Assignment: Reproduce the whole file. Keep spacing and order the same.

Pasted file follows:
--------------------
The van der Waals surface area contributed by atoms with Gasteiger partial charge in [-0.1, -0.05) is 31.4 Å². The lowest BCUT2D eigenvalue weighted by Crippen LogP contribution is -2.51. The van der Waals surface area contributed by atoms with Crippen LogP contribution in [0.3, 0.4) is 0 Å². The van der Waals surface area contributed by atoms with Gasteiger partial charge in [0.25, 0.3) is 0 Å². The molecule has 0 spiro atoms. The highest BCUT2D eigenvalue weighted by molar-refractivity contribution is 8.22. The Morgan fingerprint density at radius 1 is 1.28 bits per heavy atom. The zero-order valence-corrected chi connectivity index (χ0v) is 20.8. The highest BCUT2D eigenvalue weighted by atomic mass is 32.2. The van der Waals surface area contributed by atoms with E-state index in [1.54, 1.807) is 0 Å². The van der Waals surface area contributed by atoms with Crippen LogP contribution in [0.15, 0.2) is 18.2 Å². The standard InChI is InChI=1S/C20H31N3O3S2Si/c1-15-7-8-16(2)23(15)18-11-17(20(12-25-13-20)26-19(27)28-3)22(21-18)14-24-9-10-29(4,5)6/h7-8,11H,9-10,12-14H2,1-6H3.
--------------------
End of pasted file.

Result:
The van der Waals surface area contributed by atoms with Gasteiger partial charge in [-0.1, -0.05) is 31.4 Å². The lowest BCUT2D eigenvalue weighted by Crippen LogP contribution is -2.51. The van der Waals surface area contributed by atoms with Crippen LogP contribution in [0.3, 0.4) is 0 Å². The van der Waals surface area contributed by atoms with Gasteiger partial charge in [0.25, 0.3) is 0 Å². The molecule has 0 spiro atoms. The highest BCUT2D eigenvalue weighted by molar-refractivity contribution is 8.22. The Morgan fingerprint density at radius 1 is 1.28 bits per heavy atom. The zero-order valence-corrected chi connectivity index (χ0v) is 20.8. The highest BCUT2D eigenvalue weighted by atomic mass is 32.2. The van der Waals surface area contributed by atoms with E-state index in [1.54, 1.807) is 0 Å². The van der Waals surface area contributed by atoms with Crippen LogP contribution in [0.15, 0.2) is 18.2 Å². The standard InChI is InChI=1S/C20H31N3O3S2Si/c1-15-7-8-16(2)23(15)18-11-17(20(12-25-13-20)26-19(27)28-3)22(21-18)14-24-9-10-29(4,5)6/h7-8,11H,9-10,12-14H2,1-6H3.